The opinions stated here are my own, not those of my company.
This article crossed my Medium feed today, on the intention to sell Pocket Casts. In the responses, Tanner Campbell made the interesting point:
the medium makes the model impossible to scale without degrading the user experience
Before thinking further about scale, I want to briefly analyze the medium itself, as layers, as well as the content made in and for the medium.
To not bury the lede though, here’s my tl;dr. IMHO the medium is ultimately digital audio. Podcasting is content in this medium, albeit one near and dear to many people’s hearts. Scaling the medium itself, i.e., being creative with audio’s possibilities, is definitely achievable through innovation. Doing this without “degrading the user experience” is subjective, depending on what someone considers a degraded experience. Inserting ads into the audio stream is definitely not going to be the only game in town.
The lowest layer of the medium is digital audio. But even this layer is non-obvious, as audio can, with technology, be arranged into parallel streams of audio bytes. One stream or many? Who can read and write to which streams, that is, who can listen to which streams, and who can send audio back (e.g. through speaking, playing music, live microphone in a crowd or public place, triggering sound FX, etc.) to which channels? How do streams themselves interact (just separate? can they be merged? are there hierarchies of participation and experience?) Are the channels transient (a la Snap) or persisted? Will the stream be open, or DRM-protected? And so on.
Clubhouse got traction in part by innovating at this lowest layer, the audio itself, but there are many more intriguing combinations here to consider and possibly pursue.
The next layer up from audio is the set of complementary experiences created by related non-audio mediums that either “participate” with the audio intensely or just embellish it in some way. These too can be many. Consider text. Live transcription of the audio content, allowing people to “tweet” short text synchronized in time (a la SoundCloud), automatically publishing the transcript as blog posts for further discussion, etc. Heck, you can even convert text to audio using text-to-speech synthesis, allowing people to participate in the audio even if they can’t currently speak live (e.g., on a plane), or can’t speak at all (e.g., muteness, or pan-language discussions, as I can’t speak Portugese, Thai, Swedish, etc).
And text isn’t the only complementary medium. You can ask similar questions for visuals (photos, video, art, the almighty screenshot, etc) too.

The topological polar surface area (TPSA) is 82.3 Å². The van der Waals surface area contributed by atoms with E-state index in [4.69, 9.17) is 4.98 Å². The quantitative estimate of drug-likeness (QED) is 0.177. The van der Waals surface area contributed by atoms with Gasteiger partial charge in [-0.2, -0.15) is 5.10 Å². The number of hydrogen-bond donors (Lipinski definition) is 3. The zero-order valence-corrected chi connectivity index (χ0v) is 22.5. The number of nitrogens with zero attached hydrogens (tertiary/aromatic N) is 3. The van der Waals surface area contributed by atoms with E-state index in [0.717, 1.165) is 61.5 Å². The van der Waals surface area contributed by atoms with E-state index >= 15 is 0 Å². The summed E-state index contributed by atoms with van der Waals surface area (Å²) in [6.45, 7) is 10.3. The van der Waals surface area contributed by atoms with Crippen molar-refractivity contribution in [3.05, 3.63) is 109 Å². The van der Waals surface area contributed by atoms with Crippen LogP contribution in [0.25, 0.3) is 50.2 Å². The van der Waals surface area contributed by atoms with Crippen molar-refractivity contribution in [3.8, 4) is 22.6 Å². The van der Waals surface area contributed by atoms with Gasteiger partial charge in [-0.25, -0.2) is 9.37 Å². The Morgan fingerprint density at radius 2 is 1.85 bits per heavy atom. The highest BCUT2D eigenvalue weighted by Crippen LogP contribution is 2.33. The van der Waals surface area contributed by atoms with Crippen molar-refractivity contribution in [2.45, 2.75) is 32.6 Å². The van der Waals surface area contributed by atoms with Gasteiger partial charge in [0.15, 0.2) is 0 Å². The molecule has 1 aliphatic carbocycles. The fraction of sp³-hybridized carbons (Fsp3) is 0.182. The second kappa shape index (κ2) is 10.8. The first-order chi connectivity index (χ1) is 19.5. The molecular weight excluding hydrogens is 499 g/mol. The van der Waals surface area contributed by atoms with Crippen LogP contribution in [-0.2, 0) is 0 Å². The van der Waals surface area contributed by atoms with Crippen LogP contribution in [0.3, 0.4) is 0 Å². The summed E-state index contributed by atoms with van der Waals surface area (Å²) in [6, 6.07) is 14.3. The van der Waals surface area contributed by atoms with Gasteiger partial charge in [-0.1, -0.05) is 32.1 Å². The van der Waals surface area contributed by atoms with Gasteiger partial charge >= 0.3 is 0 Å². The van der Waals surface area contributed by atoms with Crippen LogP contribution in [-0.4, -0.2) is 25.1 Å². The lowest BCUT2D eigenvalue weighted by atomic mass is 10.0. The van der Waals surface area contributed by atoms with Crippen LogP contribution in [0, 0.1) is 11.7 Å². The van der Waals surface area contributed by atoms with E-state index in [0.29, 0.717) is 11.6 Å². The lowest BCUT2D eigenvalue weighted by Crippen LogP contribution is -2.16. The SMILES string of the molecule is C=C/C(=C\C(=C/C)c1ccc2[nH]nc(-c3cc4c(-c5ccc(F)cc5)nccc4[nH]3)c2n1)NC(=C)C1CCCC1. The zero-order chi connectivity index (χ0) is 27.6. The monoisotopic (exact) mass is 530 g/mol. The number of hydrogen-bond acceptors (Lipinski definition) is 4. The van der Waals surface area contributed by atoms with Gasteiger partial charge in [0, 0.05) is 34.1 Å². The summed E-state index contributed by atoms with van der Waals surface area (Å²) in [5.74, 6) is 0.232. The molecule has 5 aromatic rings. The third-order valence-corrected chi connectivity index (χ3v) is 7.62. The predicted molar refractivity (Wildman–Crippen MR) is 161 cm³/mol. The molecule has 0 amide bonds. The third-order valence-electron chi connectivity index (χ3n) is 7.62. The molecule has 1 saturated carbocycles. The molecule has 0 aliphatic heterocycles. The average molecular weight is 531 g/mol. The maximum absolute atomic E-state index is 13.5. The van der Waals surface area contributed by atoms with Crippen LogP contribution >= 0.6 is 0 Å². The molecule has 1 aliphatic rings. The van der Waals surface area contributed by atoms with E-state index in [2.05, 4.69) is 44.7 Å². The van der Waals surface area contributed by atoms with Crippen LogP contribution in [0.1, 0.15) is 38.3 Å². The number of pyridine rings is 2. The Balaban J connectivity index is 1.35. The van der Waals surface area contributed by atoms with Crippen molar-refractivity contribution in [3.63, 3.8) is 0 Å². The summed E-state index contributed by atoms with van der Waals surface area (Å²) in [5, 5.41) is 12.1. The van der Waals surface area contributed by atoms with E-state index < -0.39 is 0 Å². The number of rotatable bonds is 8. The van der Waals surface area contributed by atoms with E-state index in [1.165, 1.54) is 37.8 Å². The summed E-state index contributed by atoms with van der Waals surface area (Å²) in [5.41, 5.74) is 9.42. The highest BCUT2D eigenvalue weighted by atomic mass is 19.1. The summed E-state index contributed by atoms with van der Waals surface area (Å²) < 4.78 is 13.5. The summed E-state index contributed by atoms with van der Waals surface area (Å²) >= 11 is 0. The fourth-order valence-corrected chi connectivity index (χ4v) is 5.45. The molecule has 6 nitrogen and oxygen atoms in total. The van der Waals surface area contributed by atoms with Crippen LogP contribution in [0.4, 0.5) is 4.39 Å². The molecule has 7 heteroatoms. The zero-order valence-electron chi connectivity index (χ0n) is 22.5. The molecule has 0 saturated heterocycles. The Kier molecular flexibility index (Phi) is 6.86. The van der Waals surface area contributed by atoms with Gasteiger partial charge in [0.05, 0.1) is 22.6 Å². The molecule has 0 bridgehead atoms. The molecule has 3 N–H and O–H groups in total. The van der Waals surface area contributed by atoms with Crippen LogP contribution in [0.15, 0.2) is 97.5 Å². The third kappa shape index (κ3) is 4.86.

The next layer up is the “app”, be it a mobile or web app. How does the app facilitate the audio, the complementary mediums, and the various participants? How much will it cost to design, build, maintain, evolve? Is the app “just an app” or is it a platform, and if the latter, who are the content creators on the platform — primarily podcasters, or a wider swath of participants (human, animal, virtual agents and digital intelligences, etc)?
You see where I’m going with this. There’s plenty of possibility in the audio and podcasting space, no doubt. It’s just the usual goblins lurking around the bend: business model, scale, technical sophistication, funding and cost, critical mass of adoption/usage, etc.
I also distinguish between these medium layers from the content created in and for it. There is a spectrum here from NPR to Joe Rogan. The content is how the medium is used: what is said or done, and for what purpose or end. Conversation? Community? Public Good? Profit? A “good business”? etc.
So back to the quote and my tl;dr. The medium is digital audio. Podcasting is content. Podcasting is near and dear to many people’s hearts, and part of that passion entails keeping podcasting available through certain approaches to Free, Open, etc. This is good and important, but overall, audio is a wide, wide space where a lot of experiences will unfold.
Scaling the medium, audio itself, is largely about being creative with audio’s possibilities, and realizing those possibilities in durable ways. Being a technologist, my answer here is ultimately innovation: the concerted effort to make things people want and use. Some of these ideas will be hard to make happen for time-varying technical reasons, others for business or capital reasons, others for lack of compelling content or being insufficiently differentiated, etc. Clubhouse is an example of this so-far-succeeding innovation, and Pocket Casts has an unclear future, but it’s the just a few chapters of this story, definitely not the last. Whether that happens from startups, or “Big Tech”, or public initiatives, etc., or all the above, is all TBD.
However, doing this without “degrading the user experience” is subjective, depending on what someone considers a degraded experience. Inserting ads into the audio stream is definitely not going to be the only game in town. Some experiences will be paid, others ad-supported, others funded publicly or through governments. I imagine there will be an ICO or NFT involved too… 🤷.
So there you have it. Just my personal thoughts.
Stratechery has a recent article on Clubhouse, which I’ll read soon, but I like to form my own opinions first.